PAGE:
Distinct Uniqueness

October 10, 2019

 

In Career and especially Executive Coaching one of the fundamental challenges is how we go about distinguishing ourselves.  Whether applying for a job, seeking a promotion, or attempting to make a sale, the successful individual is generally the person with not necessarily the best, but the most unique, skill or talent. 

 

Given that there are now about 7.7B world residents with about 330MM in the US alone, the levels of competition are staggering.  So what can differentiate you and me, in a positive way, from the rest?

 

We’ve seen the “sandwich board vendors,” the folks who stand curbside hawking a product or service.  During tax season they may be in costume as Uncle Sam or the Statue of Liberty.  Chick-Fil-A may have the person in the cow outfit.  The business objective is to cause a potential customer to look, for just a moment, and then either drop in to the shop or consider visiting the enterprise in the future. 

 

Each of us in a sense wears a sandwich board.  It may be a physical attractiveness.  Perhaps it’s a personality or an outgoingness that’s magnetic.  Still others, those we might consider leaders, may permeate an aura such that it encourages others to want to follow.

 

We talk about someone having found their voice.  That can of course apply musically or it can also refer to the state of being heard or recognized.  There is the regal, larger than life intonation of a James Earl Jones, for instance.  It might be the more homespun tongue of a Morgan Freeman.  Sinatra was one of a kind.  So would be the raspy Rod Stewart.  The rock band U2’s front man’s vocals are so prolific that in their early days, Paul Hewson was labeled as “Bono Vox,” a Latin phrase for “good voice,” eventually shortened to Bono.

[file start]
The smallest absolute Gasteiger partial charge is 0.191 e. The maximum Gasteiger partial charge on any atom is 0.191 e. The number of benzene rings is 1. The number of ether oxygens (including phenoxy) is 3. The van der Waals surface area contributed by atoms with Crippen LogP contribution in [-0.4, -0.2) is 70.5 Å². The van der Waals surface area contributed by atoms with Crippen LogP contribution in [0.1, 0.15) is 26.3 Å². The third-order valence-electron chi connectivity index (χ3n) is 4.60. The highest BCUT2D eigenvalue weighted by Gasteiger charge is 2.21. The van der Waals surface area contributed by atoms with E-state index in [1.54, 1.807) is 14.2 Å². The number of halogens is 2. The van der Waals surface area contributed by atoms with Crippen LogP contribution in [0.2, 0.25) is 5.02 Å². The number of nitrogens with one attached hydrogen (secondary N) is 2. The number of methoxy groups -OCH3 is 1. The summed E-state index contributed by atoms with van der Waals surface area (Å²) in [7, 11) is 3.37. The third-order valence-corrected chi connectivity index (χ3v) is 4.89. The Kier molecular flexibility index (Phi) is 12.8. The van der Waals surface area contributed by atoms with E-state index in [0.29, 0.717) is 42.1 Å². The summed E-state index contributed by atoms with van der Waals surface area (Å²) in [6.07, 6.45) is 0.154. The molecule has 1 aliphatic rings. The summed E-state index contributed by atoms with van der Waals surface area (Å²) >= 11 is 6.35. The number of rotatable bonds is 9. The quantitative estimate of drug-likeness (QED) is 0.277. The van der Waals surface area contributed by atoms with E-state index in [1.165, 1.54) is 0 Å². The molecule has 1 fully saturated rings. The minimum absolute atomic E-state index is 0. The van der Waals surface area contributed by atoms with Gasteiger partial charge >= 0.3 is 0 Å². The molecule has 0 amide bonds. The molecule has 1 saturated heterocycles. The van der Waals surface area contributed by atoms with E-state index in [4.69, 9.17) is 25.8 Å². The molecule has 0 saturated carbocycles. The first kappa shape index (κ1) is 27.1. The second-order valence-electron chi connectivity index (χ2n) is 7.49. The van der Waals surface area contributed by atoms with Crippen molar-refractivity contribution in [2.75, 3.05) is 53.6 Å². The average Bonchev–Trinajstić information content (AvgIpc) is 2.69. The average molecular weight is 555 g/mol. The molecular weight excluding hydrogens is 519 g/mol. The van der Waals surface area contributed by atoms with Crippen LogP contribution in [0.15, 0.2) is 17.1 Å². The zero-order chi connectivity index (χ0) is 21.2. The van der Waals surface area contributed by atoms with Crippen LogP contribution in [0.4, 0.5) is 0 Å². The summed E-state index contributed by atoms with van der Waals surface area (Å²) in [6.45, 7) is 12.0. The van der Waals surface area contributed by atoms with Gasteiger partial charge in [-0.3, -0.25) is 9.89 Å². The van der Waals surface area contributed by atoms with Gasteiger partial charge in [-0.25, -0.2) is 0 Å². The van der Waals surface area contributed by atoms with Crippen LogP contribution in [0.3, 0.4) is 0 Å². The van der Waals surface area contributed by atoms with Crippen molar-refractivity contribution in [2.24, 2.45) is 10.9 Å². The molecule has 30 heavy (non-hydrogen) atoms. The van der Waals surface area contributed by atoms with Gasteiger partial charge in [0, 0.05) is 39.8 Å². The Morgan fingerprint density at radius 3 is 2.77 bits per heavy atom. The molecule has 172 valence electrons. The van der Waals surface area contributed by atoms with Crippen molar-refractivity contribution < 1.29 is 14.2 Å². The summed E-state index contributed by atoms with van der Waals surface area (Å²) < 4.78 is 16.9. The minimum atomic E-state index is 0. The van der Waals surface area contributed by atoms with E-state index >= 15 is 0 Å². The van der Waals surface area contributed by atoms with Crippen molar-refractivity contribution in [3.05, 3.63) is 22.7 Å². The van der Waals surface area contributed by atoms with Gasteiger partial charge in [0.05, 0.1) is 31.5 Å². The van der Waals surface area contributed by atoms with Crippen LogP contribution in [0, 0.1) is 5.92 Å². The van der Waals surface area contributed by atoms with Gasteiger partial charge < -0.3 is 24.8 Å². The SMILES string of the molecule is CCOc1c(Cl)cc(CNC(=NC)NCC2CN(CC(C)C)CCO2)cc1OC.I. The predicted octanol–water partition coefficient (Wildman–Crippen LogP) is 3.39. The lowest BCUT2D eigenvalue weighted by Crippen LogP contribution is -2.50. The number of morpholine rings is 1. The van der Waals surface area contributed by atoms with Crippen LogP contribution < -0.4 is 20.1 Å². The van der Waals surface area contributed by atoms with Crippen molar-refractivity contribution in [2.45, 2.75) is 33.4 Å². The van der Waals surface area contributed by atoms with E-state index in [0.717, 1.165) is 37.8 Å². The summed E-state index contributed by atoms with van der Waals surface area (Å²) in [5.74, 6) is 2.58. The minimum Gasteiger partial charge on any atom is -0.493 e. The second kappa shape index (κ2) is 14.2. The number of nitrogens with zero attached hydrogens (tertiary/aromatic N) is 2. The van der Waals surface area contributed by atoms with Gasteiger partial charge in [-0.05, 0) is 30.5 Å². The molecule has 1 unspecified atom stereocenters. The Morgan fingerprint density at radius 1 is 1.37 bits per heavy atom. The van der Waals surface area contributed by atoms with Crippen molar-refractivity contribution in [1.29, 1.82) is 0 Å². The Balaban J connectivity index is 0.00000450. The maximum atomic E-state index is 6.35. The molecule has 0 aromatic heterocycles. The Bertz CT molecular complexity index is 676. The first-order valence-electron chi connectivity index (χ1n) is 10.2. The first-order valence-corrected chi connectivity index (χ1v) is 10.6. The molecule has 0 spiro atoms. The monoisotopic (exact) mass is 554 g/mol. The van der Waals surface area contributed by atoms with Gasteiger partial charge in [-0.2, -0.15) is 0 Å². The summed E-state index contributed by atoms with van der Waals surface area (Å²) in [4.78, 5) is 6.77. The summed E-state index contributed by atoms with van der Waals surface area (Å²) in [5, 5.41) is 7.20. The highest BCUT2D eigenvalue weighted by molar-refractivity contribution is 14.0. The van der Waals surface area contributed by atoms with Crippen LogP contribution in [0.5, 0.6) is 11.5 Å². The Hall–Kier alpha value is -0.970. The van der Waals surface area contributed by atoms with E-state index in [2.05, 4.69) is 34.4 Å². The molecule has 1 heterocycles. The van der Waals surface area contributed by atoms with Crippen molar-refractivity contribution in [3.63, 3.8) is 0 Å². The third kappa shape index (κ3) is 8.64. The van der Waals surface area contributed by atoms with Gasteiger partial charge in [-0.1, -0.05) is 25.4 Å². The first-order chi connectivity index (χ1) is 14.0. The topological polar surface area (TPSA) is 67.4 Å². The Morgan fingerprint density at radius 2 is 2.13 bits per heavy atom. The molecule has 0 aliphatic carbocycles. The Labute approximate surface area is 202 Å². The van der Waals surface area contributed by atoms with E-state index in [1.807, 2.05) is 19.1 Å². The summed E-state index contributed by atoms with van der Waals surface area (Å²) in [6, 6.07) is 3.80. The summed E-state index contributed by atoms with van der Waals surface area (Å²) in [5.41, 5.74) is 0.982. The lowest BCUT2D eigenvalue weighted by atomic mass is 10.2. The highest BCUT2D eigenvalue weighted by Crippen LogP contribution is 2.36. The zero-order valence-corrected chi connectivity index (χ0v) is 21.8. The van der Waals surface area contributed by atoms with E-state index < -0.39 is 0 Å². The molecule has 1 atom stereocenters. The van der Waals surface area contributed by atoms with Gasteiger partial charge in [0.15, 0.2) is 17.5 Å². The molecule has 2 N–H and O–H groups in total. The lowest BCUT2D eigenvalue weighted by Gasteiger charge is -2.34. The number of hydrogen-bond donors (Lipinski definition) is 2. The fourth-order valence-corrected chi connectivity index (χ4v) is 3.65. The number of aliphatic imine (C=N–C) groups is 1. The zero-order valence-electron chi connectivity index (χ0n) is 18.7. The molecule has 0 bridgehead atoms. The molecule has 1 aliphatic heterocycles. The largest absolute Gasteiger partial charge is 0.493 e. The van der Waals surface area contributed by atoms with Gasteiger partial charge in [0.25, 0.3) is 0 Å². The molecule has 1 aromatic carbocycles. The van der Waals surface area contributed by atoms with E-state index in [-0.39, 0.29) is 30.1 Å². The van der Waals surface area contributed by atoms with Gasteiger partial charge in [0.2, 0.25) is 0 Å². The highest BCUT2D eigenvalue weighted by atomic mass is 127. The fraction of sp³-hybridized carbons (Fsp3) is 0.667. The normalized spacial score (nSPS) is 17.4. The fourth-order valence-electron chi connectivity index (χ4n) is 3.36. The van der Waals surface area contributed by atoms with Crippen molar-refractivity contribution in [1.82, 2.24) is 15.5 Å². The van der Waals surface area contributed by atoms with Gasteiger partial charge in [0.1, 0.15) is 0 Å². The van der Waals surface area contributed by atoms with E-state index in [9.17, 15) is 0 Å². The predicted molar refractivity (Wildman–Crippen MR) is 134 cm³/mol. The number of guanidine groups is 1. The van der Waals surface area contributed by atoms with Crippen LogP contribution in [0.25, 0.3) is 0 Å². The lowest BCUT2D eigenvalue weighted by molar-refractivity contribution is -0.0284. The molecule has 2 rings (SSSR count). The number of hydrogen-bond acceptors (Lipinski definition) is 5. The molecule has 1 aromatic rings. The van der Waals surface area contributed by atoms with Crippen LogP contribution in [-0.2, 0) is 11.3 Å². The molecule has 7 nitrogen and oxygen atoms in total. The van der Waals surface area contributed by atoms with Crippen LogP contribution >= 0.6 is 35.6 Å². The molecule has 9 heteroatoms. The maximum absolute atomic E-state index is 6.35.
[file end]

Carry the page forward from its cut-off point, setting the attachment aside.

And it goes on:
For those of us more moved by humility flamboyance is by no means a requirement for differentiation.  Take for example two comedians, the late Tim Conway and Bob Newhart.  They forged successful comedy careers through a self-deprecating sense of humor and portrayals of the everyday man.  Former NFL coaches Tom Landry of the Dallas Cowboys and Bud Grant of the Minnesota Vikings appeared emotionless and stoic, yet on the gridiron sidelines emanated a quiet and in control professionalism.

 

A personal brand may even arise out of seemingly the worst of circumstances.  Although the pathway of this woman is unconventional it illustrates the impact that anyone may have from anyplace.  Watch: 


 

What are the obstacles standing in the way of your embracing your brand?

 

·         Fear of rejection?  Michael Jordan was cut from his high school basketball team.

·         A limiting belief that you are not up to the task?  The early Colonists won their fight for independence from British rule.

·         The thought that people might scoff?  The Wright Brothers paved the way for aviation.

·         An inability to hear or see?  Helen Keller’s story is famously inspirational.

·         Business failure, lost sweetheart to death, defeated for political office seven times?  Abraham Lincoln.

 

As is the case with the Subway Soprano and countless others, oftentimes our greatest achievements and challenges are manifested more out of struggles rather than our actual accomplishments.  They represent the foundation on which our distinctive uniqueness is built.

 

What would that be for you?

 

The Seed Sower